What is a potter anyway, in the 21st century?
Making pots has been a useful craft for maybe 12000 years, providing utilitarian, ceremonial, elegant and fun products for local use and trade. Ceramics may really be the oldest profession. There's a long, widespread set of traditions behind us, sometimes simple, sometimes extremely sophisticated. Does that matter much to potters now?
The traditions give us many ways to do every part of the process of pot-making. We tend to learn how to do it "right" and then expect that our way is the way -- just like any other skill, knowledge, cultural practice. I found it a great shock to discover a Japanese tradition in which -- impossible! -- people turn the wheel the opposite direction! I bet that sounds silly to non-potters; what difference can it make? It makes several technical differences, but mostly, it's not the way we do it! Not the way our hands have learned so well and automatically that it feels natural.
Potters often say there are no new ideas; sure, copy what you see. With centuries of work at our backs, there are more ideas out there than we'll ever have time to try. Do we need new ones? Can't help coming up with new ones? Find the fun in new ones? Do we value the traditional?
We stand in a historic and prehistoric line of traditional hand producers and a world-wide community of interest. Archeology is us! Literally, we can make archelology. Pottery traditions vary so much that archeologists use the variations to track cultural changes, ranges, contacts. And there is an increasing linkage of contemporary craft makers to archeologists, to work out the processes that produced what archeologists dig up. Sure we can show you how they made those Moche pots.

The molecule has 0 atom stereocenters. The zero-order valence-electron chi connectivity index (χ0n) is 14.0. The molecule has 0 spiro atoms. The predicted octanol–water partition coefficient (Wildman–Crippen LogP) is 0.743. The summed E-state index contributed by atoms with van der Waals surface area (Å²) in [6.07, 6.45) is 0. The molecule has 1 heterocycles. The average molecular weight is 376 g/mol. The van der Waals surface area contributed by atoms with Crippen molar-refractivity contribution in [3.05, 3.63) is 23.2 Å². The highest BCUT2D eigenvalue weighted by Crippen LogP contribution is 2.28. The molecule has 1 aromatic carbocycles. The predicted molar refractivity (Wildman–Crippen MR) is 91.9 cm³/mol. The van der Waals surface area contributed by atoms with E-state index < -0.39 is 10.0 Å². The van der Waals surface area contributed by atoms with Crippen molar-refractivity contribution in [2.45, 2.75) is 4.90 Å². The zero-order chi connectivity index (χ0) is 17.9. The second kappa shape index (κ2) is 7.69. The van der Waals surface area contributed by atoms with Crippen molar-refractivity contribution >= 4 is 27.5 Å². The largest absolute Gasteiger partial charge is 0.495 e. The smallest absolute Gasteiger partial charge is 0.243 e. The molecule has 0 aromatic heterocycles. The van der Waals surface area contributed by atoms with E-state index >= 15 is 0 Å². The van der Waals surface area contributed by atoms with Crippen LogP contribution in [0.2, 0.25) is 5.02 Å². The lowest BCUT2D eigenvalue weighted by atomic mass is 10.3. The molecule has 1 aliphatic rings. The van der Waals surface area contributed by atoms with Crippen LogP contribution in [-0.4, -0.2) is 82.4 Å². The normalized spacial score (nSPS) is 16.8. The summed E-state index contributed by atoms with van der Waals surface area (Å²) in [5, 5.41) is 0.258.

Personally I love the traditional anchor of the craft, though I rarely make very traditional pots. I do copy, more or less, interesting pots I've seen. I meant to be an archeologist, until I found out how much patience it takes.Over the years since, I've made several forays back towards archeology; making pots is definitely one of them.
Still, most potters now are not old-style craft makers whose work is needed by their communities. The continuing traditionalists, the revivers of old traditions (Pueblo potters, for example), and contemporary ceramic makers are now categorized more as artists, ceramists. Many really are sculptors, perhaps using traditional or functional forms as a jumping off place. Beautiful, symbolic or inventive pots have their place in collections and museums as well as kitchens and gardens. I am uncomfortable considering myself an artist, though I do see that I follow up ideas that attract me. Does it mean we should have art training first? Try for individual expression rather than service to a community? Relate only to the appreciated few people who want handcrafts in their daily lives? Concern ourselves more with beauty and invention and not with function? Is craft necessarily art these days? Low art?
We do distinguish studio pottery from industrial ceramic production and think handcraft has different value than the factory produced wares.And there is still a small niche for production potters, people who hand make on a small mass scale -- dishes for a restaurant, favors for a wedding, in my area Mexican garden pots.
I am unsettled about all these points. I would like to be the village potter in the 21st century, and am still working on what that means. If you want to talk about any of this, please write. I'd love to talk with you.